Lizard Lighthouse, Cornwall
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Lizard Point marks the most southerly tip of mainland Britain, and its hazardous rocks have claimed many ships through the centuries. Lighthouses have existed in Britain since Roman times, but the first beacon to be erected at Lizard Point was not until 1619. Sir John Killigrew received the first patent to build the beacon and, although not a particularly wealthy man, he funded the venture from his own pocket.

Despite its immediate success and benefit to shipping, maintenance to Lizard Lighthouse proved problematical, and eventually James I finally agreed to levy a charge of one halfpenny per ton to all ships passing the light. This action caused such an uproar in the shipping community that the patent was withdrawn and the beacon demolished. Over a century passed before Trinity House again supported an attempt to construct another light.

Thomas Fonnereau finally obtained a patent for the construction of a new Lizard Lighhouse, which was completed in 1751. More elaborate than the original beacon, the replacement lighthouse consisted of two towers, each containing a light, and a keeper's cottage situated inbetween. Trinity House assumed full responsibility for the Lizard Lighthouse in 1771, and in 1812 structural alterations were undertaken which left the Lizard Lighthouse much as it can be seen today. Electrified in 1924, and fully automated in 1998, Lizard Lighthouse is now one of six reference stations operating around the coast of Britain fitted with the differential global positioning system.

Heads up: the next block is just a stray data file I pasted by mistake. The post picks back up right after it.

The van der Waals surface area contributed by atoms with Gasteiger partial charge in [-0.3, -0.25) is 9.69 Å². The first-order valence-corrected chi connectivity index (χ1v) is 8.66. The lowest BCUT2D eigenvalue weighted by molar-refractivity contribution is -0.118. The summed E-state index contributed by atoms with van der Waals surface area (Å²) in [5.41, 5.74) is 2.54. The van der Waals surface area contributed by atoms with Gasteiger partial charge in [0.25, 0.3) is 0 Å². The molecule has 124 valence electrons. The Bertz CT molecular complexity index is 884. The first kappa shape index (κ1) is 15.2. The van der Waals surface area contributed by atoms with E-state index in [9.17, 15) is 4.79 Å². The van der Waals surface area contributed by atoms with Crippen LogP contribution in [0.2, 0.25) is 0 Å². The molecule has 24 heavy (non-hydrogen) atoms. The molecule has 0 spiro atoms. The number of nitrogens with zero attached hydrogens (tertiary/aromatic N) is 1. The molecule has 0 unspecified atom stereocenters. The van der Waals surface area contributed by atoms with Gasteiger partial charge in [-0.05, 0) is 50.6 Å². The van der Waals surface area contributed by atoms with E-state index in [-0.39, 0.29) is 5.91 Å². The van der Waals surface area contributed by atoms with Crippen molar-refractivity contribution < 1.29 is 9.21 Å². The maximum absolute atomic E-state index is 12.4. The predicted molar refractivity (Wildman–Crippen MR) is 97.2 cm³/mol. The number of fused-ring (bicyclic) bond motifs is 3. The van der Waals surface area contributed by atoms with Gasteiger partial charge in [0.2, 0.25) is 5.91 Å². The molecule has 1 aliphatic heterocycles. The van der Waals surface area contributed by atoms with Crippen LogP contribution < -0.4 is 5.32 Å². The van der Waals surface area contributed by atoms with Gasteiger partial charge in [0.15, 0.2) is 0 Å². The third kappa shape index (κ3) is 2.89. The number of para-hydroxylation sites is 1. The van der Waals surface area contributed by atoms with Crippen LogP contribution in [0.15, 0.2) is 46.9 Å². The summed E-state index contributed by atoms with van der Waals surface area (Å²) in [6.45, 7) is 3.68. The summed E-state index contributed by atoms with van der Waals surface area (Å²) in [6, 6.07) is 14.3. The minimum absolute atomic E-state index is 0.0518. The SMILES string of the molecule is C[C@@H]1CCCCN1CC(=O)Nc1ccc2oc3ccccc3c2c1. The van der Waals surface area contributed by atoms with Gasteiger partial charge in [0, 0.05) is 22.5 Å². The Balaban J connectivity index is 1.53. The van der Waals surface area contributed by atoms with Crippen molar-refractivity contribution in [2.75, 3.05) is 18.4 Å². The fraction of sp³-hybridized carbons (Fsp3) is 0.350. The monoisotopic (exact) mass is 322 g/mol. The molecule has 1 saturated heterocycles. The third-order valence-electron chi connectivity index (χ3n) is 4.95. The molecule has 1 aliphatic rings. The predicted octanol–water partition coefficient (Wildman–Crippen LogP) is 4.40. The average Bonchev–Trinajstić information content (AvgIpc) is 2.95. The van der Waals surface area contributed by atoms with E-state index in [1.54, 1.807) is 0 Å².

The height of the light above mean high water is 231ft (70m) and contains a 400 watt metal hallied lamp. The lens is a second order 28 inches (700mm) rotating caladioptric which, in conjunction with the lamp, gives a white flash every three seconds and can be seen from a distance of up to 25 sea miles. Although the fog warning signal was electrified in 1998, the previous compressed air signal was preserved and remains the last operational example in Britain.

Lizard Lighthouse is now accessible to the public, and visitors are able to ascend the light tower (offering some breathtaking views), as well as being able to explore preserved engines in the engine room.

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